Daniel Mann's Butterfield 8 is one of the films that I recently discussed during a Turner Classic Movies podcast with Scott McGee when looking at the career of one of my favorite costume designers, Helen Rose. Because we weren't able to indulge in all of its wonderful wardrobe, I wanted to make sure to include it here on GlamAmor. These clothes are all representative of Helen's classic style, which is highlighted by clever uses of color, clean lines, and perfectly tailored sophisticated yet sexy shapes. Luxurious fabrications are another quality found in Helen's work and Butterfield 8 has them throughout, namely in the incredible coats she puts on both the actors and actresses in the picture.
Helen and Elizabeth Taylor had a special connection, considered one another the closest of friends, and you can see that the resulting collaboration on costumes was quite magical. Interestingly, much of the foundation for Butterfield 8's wardrobe came from their time on 1958's Cat on a Hot Tin Roof. Whether intentional or not, the white silk slip and black chiffon dress in Butterfield 8 have clear connections to the white silk slip and white chiffon dress in the earlier film. Copies of both cocktail dresses actually went on to become best-sellers in stores--not surprisingly, the black dress became known as "The Butterfield 8" and the white dress became known as "The Cat." They were so popular that Helen even included both designs in her own couture collection when she segued from her career at MGM.
Elizabeth is dressed in nothing but the best in Butterfield 8 as Gloria Wandrous, a woman who is often considered a high-class call girl due to her dangerous dating life. She unfortunately falls for Weston Liggett (Lawrence Harvey), a seemingly successful businessman who lost his own original ambitions when he married a wealthy woman (Dina Merrill). The story opens with Gloria waking up alone in Liggett's New York City apartment with a hangover and a dress destroyed in the heat of passion the night before. Trouble starts when she finds Liggett has gone and left her $250 rather than waiting and giving her his love.
Elizabeth won an Oscar for this risky role, though many considered it more for her body of work at the time of the award. Regardless of your opinion on the performance, though, there is an absolute consensus that she and everyone in the film looked magnificent in Helen Rose's costumes. Even more than simply being stylish at the time--over 50 years ago, no less--these clothes are so timeless and classic they would still be chic if they were recreated again today. Take a look.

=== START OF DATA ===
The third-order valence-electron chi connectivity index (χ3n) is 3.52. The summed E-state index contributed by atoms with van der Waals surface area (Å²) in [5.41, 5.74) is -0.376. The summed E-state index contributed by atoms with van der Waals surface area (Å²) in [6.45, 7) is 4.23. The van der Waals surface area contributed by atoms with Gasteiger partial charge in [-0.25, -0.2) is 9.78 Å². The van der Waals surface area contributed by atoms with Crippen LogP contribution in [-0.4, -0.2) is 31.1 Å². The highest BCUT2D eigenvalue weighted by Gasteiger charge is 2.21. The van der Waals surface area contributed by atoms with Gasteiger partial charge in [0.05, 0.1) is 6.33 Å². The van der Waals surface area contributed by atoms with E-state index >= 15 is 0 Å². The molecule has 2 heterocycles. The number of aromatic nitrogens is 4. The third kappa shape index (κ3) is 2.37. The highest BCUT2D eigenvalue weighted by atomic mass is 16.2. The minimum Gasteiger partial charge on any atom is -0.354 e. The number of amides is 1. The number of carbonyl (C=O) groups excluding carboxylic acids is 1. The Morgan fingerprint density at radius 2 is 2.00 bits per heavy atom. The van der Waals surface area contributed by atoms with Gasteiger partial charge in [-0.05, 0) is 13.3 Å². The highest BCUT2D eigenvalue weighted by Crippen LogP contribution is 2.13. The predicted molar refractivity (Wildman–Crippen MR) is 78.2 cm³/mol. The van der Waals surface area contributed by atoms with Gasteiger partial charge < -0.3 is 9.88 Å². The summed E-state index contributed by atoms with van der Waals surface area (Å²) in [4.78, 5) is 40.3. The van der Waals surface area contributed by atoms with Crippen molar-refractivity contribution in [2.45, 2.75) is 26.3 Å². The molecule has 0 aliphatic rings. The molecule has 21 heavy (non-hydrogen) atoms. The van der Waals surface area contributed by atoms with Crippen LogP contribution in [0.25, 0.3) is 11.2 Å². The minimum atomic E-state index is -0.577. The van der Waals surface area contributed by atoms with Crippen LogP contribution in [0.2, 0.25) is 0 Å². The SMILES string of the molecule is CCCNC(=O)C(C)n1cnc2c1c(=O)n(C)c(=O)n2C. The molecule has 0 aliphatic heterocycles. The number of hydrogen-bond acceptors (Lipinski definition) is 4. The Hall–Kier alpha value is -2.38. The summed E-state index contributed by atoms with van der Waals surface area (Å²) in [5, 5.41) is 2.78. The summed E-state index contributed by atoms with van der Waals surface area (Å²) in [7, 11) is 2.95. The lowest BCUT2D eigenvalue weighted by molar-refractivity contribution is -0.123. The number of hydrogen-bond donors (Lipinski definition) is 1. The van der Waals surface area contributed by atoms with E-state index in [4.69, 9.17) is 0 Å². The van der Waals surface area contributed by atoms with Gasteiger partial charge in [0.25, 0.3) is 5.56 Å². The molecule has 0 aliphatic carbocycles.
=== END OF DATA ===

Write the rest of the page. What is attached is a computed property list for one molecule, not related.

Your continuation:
Even in a torn dress, you see hallmarks of Helen Rose--
the colorful and luxurious fabrication of the cantelope metallic silk brocade dress (and matching heels)
The first official outfit of the film--
silk slip reminscent of the one in Cat on a Hot Tin Roof two years before
The first coat of the film really sets the bar high for the rest--
fur-trimmed and cream cashmere
Angered by Liggett, she decides instead to take "something spiteful and elegant" from the apartment--
the mink coat of the missus
Helen Rose's penchant for color on display in Norma's red dress
along with the perfect tailoring in the suit that Gloria borrows from her
A little preppy skeet shooting in the East Coast countryside with Emily
before heading back to the city to be with Gloria
The famous black chiffon "Butterfield 8" dress was copied afterward for thousands of women to buy,
including from Helen's own couture collection
The love affair really begins...Gloria in a romantic fur-trimmed tweed cape and Liggett cozy in camelhair
Shopping in a brown belted fur-trimmed tweed
Even the accessories are luxurious from Helen--an alligator purse, leather gloves,
and a love scene played out surrounded by the best leather bags that money can buy
Helen Rose sometimes used shades of gray in costumes to
help beautiful co-stars pale in comparison to Gloria
Orange wool swing coat (look at those buttons), black leather pumps,
black leather handbag, and black leather gloves
A signature "unusual color combination" from Helen--
the orange swing coat paired with an olive sweater and bright blue necklace
Gloria slowly remembers the stolen mink...
...and returns the one fur while wearing yet another
These two women make the mistake of loving Liggett when he can't even respect himself
Gloria looks lovely even while trying to escape her fate